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Letters: Early Diagnosis

Hostetler, David L.

doi: 10.1097/01.NNN.0000399227.00479.e8

El Cajon, CA

I just finished reading “An Ounce of Early Intervention,” by Debra Gordon, in the April/May 2011 issue, and I couldn't agree more with her. As a matter of fact, I am walking proof that early intervention is important.

At 37 years old, I was diagnosed with multiple sclerosis (MS). My doctor immediately said, “I want you to start on a therapy.” I was to deploy on a U.S. Navy ship five days later and felt I had to take action. My doctor explained the positives and negatives of the three approved therapies at the time. I made my choice and started therapy that day. I remember asking him, “How long am I going to have to be on this therapy?” He responded, “The rest of your life.” I said, “That's a long time.” He answered, “Let's hope so.”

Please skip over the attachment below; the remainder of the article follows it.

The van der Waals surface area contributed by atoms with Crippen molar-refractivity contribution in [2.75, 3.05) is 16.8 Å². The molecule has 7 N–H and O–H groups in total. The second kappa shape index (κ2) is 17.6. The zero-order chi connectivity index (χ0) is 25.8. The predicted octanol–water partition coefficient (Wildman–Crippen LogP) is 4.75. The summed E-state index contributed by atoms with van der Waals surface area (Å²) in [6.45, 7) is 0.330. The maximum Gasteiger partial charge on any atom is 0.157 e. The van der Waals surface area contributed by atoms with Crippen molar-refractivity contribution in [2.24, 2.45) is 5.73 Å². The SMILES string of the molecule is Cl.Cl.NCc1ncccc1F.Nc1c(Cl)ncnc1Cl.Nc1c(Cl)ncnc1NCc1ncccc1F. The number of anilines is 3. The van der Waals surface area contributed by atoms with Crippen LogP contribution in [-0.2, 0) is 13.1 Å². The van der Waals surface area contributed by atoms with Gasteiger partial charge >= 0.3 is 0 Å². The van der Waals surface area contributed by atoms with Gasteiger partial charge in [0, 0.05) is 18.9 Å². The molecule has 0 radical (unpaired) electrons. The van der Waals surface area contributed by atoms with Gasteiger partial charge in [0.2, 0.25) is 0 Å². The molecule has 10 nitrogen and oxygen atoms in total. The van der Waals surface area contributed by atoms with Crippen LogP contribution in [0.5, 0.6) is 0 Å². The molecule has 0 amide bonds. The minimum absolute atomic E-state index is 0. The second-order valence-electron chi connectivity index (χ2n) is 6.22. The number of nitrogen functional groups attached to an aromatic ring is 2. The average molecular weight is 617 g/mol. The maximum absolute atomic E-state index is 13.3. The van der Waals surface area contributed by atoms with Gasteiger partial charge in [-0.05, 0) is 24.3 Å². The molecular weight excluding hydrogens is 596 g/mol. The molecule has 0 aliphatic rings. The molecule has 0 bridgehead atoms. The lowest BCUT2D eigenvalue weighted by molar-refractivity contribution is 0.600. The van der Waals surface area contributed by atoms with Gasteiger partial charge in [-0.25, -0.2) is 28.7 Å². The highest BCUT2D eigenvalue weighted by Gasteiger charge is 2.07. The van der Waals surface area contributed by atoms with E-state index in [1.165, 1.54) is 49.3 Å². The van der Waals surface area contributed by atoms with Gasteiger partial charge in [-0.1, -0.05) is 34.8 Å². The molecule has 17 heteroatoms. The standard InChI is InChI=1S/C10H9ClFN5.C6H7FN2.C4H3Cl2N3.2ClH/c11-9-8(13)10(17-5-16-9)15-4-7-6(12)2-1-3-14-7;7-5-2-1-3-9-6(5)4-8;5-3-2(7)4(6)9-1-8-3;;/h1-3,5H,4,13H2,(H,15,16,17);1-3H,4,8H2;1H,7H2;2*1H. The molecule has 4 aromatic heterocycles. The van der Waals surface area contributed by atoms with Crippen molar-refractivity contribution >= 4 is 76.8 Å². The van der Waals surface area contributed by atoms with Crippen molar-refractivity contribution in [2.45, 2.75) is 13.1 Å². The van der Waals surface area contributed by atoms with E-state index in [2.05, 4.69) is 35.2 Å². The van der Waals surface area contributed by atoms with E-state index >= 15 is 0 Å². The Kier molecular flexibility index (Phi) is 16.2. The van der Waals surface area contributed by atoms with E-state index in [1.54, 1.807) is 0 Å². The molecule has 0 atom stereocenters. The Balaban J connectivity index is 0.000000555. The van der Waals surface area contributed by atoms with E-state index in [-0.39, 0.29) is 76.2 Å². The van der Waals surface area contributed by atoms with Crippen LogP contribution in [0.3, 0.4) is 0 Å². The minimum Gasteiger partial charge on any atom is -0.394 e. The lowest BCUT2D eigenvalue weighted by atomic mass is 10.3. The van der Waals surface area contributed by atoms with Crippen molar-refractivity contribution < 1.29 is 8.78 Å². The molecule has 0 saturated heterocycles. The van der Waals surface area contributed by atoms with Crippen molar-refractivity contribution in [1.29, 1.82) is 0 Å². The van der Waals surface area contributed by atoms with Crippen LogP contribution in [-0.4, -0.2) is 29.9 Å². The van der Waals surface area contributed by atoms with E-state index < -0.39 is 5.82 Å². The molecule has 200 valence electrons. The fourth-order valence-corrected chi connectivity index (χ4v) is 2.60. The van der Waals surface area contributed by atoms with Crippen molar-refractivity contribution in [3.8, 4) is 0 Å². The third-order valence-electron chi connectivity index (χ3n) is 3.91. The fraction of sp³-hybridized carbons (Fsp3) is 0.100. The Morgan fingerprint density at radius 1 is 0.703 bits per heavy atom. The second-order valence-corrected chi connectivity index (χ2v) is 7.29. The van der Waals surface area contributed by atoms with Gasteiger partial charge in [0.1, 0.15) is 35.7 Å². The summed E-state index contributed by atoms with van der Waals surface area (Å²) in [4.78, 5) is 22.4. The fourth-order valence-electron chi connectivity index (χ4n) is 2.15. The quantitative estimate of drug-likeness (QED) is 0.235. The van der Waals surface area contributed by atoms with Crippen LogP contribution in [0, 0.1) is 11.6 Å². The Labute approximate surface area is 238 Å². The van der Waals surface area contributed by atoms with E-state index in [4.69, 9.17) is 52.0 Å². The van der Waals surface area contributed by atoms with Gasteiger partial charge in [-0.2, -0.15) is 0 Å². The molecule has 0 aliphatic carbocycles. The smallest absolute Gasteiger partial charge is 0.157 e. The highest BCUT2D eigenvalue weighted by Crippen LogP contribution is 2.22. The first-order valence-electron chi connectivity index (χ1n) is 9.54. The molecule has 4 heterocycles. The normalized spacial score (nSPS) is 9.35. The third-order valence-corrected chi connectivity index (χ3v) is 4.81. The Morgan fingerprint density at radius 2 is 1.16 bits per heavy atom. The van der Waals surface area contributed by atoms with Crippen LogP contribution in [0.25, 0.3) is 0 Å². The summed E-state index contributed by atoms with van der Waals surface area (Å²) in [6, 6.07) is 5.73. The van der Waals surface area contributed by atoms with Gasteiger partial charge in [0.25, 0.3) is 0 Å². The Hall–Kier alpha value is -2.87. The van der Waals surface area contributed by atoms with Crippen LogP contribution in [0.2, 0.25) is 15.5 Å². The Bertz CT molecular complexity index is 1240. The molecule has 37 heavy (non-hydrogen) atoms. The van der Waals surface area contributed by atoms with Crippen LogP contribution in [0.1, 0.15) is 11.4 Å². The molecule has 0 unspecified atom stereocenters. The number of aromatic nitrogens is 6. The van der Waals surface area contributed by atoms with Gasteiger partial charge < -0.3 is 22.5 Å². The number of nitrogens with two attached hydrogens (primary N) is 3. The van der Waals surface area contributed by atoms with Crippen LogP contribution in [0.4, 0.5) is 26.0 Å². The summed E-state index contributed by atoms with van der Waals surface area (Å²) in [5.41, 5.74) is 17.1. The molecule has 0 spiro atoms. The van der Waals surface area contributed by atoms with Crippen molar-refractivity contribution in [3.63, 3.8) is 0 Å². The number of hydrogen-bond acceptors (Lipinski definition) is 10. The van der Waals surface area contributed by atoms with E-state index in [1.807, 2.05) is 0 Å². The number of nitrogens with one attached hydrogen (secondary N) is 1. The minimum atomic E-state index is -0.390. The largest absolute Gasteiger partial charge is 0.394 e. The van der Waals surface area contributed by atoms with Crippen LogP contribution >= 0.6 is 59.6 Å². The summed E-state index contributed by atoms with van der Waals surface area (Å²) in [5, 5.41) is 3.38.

I took seven months' worth of medication with me on my ship and maintained my therapy as best as I could while deployed. I continued therapy, and in 2007 I finished a 21-year naval career—the last six with MS. In November I will have been living with MS for 10 years. Debra Gordon is right: Take control of MS before it takes control of you.

David L. Hostetler

El Cajon, CA

©2011 American Academy of Neurology